(WTOL) - Many of us put used items up for sale on Craigslist, hoping to find a buyer. So, how could one man end up losing more than $2,000 selling his car?
Harry Harphant was trying to sell his 2001 Honda Prelude for $3,000 when he was taken for an unexpected ride.
"A man named Bruce Michaels contacted me by text, and asked if the car was still available," he said. "I told him it was."
Through a string of text messages, Harphant was told that the potential buyer was in South Carolina and very interested in buying the Prelude. In addition, he wanted the car shipped to him.
Then the buyer agreed to send a check for $5,000 to cover the price of the car, plus shipping.
"He said he would send me a check for $5,450, of which $2,450 of that would go back for shipping," he said.
When the check showed up, Harphant says he deposited it into his bank account, waited a couple of days to make sure it cleared, then wired $2,400 to the shipper.
Everything seemed to pan out until he logged onto his account the next day and discovered the check had actually bounced.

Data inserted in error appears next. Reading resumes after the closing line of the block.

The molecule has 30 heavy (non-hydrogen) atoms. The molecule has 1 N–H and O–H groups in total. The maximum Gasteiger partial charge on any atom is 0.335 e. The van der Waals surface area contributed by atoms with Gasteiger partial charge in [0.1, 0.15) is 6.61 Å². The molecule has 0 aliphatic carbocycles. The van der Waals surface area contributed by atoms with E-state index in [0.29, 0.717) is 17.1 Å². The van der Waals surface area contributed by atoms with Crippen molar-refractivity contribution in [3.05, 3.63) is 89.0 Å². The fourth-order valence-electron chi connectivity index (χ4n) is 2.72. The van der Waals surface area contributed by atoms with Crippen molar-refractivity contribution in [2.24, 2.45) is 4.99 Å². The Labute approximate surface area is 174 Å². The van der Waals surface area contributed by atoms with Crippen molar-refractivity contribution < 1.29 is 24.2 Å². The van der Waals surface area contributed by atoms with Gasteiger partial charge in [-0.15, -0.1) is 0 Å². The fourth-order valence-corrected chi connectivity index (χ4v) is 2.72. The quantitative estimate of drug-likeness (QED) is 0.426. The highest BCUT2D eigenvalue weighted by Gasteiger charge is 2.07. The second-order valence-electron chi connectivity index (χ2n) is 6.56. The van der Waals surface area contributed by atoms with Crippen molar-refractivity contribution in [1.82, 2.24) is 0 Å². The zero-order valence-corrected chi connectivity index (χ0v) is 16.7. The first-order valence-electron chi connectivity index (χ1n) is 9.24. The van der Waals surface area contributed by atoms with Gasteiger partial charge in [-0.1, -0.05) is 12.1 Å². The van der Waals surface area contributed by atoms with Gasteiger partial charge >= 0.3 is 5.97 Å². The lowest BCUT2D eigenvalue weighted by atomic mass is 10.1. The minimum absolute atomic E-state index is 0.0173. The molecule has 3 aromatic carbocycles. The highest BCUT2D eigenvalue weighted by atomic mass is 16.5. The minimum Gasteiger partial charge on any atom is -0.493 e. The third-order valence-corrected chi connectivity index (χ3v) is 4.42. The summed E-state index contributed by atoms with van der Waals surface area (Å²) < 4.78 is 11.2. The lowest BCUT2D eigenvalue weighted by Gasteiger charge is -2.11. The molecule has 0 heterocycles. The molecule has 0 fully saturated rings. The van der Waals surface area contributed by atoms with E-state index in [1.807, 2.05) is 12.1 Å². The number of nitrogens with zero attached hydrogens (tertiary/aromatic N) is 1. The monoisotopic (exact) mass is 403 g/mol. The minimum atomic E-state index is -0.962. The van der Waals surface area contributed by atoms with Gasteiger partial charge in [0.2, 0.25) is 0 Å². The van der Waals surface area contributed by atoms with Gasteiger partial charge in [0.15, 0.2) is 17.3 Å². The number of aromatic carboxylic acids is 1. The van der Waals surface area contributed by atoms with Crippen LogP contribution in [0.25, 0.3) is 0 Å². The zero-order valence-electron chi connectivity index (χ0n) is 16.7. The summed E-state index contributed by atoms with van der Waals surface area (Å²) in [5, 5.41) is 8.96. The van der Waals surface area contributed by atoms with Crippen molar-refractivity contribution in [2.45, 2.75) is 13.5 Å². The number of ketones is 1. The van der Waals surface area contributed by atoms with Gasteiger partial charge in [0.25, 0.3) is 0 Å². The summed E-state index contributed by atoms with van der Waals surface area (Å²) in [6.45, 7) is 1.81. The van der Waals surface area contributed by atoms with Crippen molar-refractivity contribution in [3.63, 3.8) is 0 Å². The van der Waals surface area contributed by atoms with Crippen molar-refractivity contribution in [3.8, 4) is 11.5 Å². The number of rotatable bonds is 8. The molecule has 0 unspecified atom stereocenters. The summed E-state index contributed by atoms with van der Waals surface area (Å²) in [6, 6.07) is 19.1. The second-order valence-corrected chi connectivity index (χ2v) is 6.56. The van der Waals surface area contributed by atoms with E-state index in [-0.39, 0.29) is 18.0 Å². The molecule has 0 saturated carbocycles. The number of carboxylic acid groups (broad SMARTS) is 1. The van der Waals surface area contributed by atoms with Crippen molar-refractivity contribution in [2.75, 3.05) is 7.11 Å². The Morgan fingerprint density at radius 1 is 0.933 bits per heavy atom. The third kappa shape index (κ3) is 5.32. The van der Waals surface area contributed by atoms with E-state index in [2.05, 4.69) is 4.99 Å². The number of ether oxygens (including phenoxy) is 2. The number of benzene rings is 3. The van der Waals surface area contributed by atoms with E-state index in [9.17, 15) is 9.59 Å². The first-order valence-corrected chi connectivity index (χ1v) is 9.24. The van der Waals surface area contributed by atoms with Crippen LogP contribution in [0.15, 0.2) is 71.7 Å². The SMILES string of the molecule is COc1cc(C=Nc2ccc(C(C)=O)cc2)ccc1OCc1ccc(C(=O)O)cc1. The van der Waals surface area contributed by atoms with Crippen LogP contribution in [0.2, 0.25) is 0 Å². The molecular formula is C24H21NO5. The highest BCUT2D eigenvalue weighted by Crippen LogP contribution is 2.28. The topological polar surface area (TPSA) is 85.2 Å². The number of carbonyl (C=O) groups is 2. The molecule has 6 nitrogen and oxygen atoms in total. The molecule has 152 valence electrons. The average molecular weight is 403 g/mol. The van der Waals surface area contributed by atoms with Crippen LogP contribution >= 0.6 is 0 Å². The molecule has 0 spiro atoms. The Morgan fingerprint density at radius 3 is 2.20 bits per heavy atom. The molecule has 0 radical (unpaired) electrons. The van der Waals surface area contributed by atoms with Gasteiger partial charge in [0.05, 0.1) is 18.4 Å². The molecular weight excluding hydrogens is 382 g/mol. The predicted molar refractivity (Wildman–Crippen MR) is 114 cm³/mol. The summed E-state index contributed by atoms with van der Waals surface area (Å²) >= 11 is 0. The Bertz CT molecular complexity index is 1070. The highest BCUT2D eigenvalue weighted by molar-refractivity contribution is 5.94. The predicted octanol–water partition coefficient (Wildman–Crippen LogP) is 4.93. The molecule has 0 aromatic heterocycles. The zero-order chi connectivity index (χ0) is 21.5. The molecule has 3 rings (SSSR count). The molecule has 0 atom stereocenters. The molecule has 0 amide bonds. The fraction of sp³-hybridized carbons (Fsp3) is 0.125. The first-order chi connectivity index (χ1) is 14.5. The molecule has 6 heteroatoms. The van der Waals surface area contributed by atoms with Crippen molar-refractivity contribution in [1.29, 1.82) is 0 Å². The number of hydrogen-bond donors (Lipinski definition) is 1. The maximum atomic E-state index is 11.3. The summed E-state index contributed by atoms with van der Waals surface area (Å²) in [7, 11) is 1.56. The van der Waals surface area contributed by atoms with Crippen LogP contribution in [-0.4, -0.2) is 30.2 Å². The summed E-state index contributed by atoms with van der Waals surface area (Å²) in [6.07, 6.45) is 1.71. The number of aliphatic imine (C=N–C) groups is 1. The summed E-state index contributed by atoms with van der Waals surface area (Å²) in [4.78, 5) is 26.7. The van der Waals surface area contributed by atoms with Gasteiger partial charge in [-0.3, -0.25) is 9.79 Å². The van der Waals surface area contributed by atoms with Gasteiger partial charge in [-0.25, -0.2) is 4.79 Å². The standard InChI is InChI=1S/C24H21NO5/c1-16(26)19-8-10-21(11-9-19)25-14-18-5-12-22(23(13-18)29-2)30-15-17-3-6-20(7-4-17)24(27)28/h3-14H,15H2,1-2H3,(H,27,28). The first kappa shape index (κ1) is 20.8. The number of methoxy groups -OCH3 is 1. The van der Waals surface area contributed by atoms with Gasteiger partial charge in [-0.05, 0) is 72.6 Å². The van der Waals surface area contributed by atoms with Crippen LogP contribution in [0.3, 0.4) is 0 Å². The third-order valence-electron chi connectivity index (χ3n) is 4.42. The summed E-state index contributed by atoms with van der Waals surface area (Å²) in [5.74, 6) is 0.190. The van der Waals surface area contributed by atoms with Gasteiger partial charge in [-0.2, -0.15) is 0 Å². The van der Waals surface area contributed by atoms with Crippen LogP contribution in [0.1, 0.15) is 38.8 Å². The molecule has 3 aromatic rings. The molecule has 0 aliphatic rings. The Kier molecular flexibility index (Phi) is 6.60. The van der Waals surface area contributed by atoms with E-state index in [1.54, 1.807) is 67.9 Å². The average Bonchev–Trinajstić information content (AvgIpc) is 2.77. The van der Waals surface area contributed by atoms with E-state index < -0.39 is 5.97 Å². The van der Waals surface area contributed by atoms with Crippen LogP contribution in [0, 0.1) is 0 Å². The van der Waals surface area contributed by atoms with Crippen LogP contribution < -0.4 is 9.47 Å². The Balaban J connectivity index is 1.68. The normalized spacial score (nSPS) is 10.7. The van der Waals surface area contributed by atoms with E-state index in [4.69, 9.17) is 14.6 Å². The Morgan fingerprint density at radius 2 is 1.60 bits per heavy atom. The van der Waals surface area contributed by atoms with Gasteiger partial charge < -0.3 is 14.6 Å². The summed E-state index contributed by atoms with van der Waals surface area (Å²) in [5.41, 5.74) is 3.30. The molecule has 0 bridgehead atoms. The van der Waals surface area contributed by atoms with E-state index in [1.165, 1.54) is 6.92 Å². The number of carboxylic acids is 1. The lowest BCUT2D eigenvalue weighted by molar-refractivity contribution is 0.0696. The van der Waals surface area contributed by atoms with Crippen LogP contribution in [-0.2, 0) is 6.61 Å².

"My bank said the funds were no good, everything bounced at that point," he said.
In addition to being out the $2,400, he was hit with $130 in overdraft fees from the bounced check.
This can happen when you are selling or even buying on Craigslist.
Don't Waste Your Money:
- When using Craigslist, deal with local people only, who you can meet in person.
- Never, ever accept a check for more than an item is worth.
- Never wire anyone money for "shipping," legal fees, or anything else.
Harphant's family has lost a year's worth of savings.
"I have got two kids at the house, and it doesn't take it just out of my hands, it also takes it out of their mouths," he said.
One small bit of consolation: after we got involved, his bank agreed to refund the $130 in overdraft fees he incurred. But there is no way of ever recovering the money wired to a scammer.
Pay attention to the signs of a rip-off so you don't end up on the losing end of a deal.